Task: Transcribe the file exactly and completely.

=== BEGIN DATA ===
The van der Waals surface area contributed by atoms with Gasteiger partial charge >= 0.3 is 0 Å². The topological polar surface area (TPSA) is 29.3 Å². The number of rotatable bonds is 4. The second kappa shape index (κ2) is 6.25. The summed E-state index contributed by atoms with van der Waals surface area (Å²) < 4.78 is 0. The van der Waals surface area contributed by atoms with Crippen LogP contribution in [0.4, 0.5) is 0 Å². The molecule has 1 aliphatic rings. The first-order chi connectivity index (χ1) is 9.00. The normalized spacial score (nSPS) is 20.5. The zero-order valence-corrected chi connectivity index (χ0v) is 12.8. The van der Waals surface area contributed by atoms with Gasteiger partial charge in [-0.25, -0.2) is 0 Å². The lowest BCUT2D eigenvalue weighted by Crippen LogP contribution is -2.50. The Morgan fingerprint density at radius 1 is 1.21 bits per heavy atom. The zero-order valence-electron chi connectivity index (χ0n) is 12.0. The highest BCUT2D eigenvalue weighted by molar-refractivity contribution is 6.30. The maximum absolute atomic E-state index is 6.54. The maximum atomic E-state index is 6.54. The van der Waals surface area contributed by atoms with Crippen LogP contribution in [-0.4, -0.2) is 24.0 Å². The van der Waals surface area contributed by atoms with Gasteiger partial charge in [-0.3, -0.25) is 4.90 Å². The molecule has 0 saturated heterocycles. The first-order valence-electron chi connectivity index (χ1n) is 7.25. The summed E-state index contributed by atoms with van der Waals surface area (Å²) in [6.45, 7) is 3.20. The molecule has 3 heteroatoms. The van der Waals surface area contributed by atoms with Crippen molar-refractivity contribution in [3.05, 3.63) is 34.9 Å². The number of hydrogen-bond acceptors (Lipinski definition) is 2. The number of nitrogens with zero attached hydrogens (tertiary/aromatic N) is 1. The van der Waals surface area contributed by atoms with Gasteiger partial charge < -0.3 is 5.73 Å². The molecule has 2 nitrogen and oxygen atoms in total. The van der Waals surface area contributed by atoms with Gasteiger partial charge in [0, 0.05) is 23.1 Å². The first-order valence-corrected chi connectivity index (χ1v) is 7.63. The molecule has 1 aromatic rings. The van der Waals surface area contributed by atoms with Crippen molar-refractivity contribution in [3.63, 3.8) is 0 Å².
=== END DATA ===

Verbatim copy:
The van der Waals surface area contributed by atoms with Gasteiger partial charge >= 0.3 is 0 Å². The topological polar surface area (TPSA) is 29.3 Å². The number of rotatable bonds is 4. The second kappa shape index (κ2) is 6.25. The summed E-state index contributed by atoms with van der Waals surface area (Å²) < 4.78 is 0. The van der Waals surface area contributed by atoms with Crippen LogP contribution in [0.4, 0.5) is 0 Å². The molecule has 1 aliphatic rings. The first-order chi connectivity index (χ1) is 9.00. The normalized spacial score (nSPS) is 20.5. The zero-order valence-corrected chi connectivity index (χ0v) is 12.8. The van der Waals surface area contributed by atoms with Gasteiger partial charge in [-0.25, -0.2) is 0 Å². The lowest BCUT2D eigenvalue weighted by Crippen LogP contribution is -2.50. The Morgan fingerprint density at radius 1 is 1.21 bits per heavy atom. The zero-order valence-electron chi connectivity index (χ0n) is 12.0. The highest BCUT2D eigenvalue weighted by molar-refractivity contribution is 6.30. The maximum absolute atomic E-state index is 6.54. The maximum atomic E-state index is 6.54. The van der Waals surface area contributed by atoms with Crippen LogP contribution in [-0.4, -0.2) is 24.0 Å². The van der Waals surface area contributed by atoms with Gasteiger partial charge in [-0.3, -0.25) is 4.90 Å². The molecule has 0 saturated heterocycles. The first-order valence-electron chi connectivity index (χ1n) is 7.25. The summed E-state index contributed by atoms with van der Waals surface area (Å²) in [6.45, 7) is 3.20. The molecule has 3 heteroatoms. The van der Waals surface area contributed by atoms with Crippen molar-refractivity contribution in [3.05, 3.63) is 34.9 Å². The number of hydrogen-bond acceptors (Lipinski definition) is 2. The number of nitrogens with zero attached hydrogens (tertiary/aromatic N) is 1. The van der Waals surface area contributed by atoms with Gasteiger partial charge < -0.3 is 5.73 Å². The molecule has 2 nitrogen and oxygen atoms in total. The van der Waals surface area contributed by atoms with Gasteiger partial charge in [0, 0.05) is 23.1 Å². The first-order valence-corrected chi connectivity index (χ1v) is 7.63. The molecule has 1 aromatic rings. The van der Waals surface area contributed by atoms with Crippen molar-refractivity contribution in [3.63, 3.8) is 0 Å².